Don’t get me wrong, I have found an occasional slug in the garden, but nothing that would cause concern. There are many potential reasons why slugs might not be a pest problem in my garden while our fellow party goers were exploring control methods a few miles away. Microclimate, garden location, orientation to the sun, soil moisture, shading, nearby structures and soil composition are just a few of the possibilities. My favorite answer, and most probable one, is predation. In one of my earlier blog entries I shared a photo of a toad sitting in the newly constructed hugelkultur garden bed. A few weeks ago my wife spotted a turtle lounging under the shade a few feet from that same garden. Toads and turtles love to eat slugs. I suspect these guys are dispatching the slugs before they do much damage or I get the opportunity to view them. On our property, that toad has several brothers, sisters and cousins living near the small stream, in the natural drainage channels, in the landscape beds and in our multiple vegetable plots. The more slugs, the more toads can move into the area to eat. While toads and turtles might not seem like predators from my viewpoint, I suspect they are high on the list of threats to a slug. But why we don’t have toad infestation problems? I suspect the slug to toad / turtle population has reached a point of stasis or the raccoons, coyotes and hawks have created a similar balance with the toad as prey.
Natural ecosystems are all about long term balance. Slug or toad infestations will occur periodically. One species may rise to infestation level in an area for a period of time. Any system will have occasional variances, but a well-balanced system will self-modify and self-correct. Predators often play the critical role in ecosystems. Population explosions by one species will eventually attract its predators and parasites. Those predators themselves may grow in population but this should balance as the food source disappears or new predators and parasites emerge to prey upon the new imbalance.
Permaculture is a systems based approach to agriculture. Plants and animals are selected to play a role within the community toward a goal of symbiosis and balance. Diversity and polycultures are preferred over monocultures. The clover used as ground cover attracts pollinators and fixes nitrogen for other plants in system. Some species are chosen to draw nutrients deep in the soil near the surface where it can be accessed by others. Helpful insects and wildlife are encouraged to thrive along with useful livestock management. Even the litter and waste serves an important purpose in the system. Preference is given to perennial or self-propagating species toward a long term self-sustaining system.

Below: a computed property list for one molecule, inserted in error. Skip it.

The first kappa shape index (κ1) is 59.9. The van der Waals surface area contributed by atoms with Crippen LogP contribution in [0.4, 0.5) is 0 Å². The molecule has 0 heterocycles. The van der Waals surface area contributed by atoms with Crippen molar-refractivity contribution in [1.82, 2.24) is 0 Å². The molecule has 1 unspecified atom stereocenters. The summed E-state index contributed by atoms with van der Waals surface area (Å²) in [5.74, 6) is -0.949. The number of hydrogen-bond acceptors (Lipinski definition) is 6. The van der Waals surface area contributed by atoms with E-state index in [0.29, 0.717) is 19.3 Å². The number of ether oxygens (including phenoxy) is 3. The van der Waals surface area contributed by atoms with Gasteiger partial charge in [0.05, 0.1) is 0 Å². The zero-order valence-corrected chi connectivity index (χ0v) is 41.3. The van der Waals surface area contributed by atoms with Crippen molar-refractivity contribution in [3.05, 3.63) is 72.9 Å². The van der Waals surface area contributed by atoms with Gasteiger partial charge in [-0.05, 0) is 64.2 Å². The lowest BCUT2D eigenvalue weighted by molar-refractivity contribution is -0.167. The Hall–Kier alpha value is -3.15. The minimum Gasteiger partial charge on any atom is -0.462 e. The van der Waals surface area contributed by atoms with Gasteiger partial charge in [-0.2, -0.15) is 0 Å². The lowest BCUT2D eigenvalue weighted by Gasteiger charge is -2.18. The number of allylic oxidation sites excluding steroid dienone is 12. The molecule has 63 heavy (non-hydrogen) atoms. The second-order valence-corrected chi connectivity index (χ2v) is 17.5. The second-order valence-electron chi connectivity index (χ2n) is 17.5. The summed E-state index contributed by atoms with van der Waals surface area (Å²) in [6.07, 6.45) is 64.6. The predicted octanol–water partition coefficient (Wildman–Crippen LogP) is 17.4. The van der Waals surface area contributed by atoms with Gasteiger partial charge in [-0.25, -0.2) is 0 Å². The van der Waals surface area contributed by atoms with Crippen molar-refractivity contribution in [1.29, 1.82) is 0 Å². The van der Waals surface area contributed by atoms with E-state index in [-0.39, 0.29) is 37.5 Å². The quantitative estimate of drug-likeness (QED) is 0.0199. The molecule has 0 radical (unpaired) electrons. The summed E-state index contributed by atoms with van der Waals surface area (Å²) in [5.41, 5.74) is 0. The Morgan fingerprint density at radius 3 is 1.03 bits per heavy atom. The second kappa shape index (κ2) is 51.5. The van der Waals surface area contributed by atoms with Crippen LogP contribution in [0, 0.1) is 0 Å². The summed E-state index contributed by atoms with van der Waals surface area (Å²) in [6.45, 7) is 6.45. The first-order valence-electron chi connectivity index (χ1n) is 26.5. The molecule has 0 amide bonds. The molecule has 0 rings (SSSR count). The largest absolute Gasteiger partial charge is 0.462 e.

Within the permaculture community, some are experimenting with the transfer of these concepts from the fields and forests into human society. At first blush that seems a little hippie or libertarian to me (I’m a moderate at heart), but from a systems thinking standpoint I can’t help but be drawn to the concept. Upon reflection it doesn’t seem that different than the last hundred thousand years of human society, with the notable exception of the last few hundred years. I also can’t help having misgivings over the impact of human population expansion and impact within our ecosystem. Natural systems seem to find ways to self-modify and self-correct to reach stasis.
We humans are an intelligent species. Perhaps we’re intelligent enough to maintain and sustain an out of balance system. For some reason I’m doubtful that we’re that intelligent. I am hopeful that we are smart enough to find ways to create more balance and some sort of stasis so nature doesn’t take things into her own hands. The likely result ends up with nature treating us like another population infestation, rebalancing population levels through food shortages, predators / parasites or outright extinction.
As for our little forty acre slice of earth, I’m going to try to take as much pleasure in the coyote, hawk and raccoon as I do in the toads, turtles and turkeys. That won’t be easy. I suppose we could end up losing some of our chickens or even one of our dwarf goats. The kids will cry. I'll be frustrated. But the coyotes are just being coyotes, playing their role in the ecosystem. They have moved here to Ohio because we no longer have red wolves. While the bobcat still lurks in some southern Ohio forests, the only Ohio bobcat most of us will see in a lifetime is the one on a collegiate sweatshirt. So when I see those predators I'll try to pause, recall those permaculture concepts and try to take solace in the fact that the higher predators are a sign of a healthy and balanced ecosystem.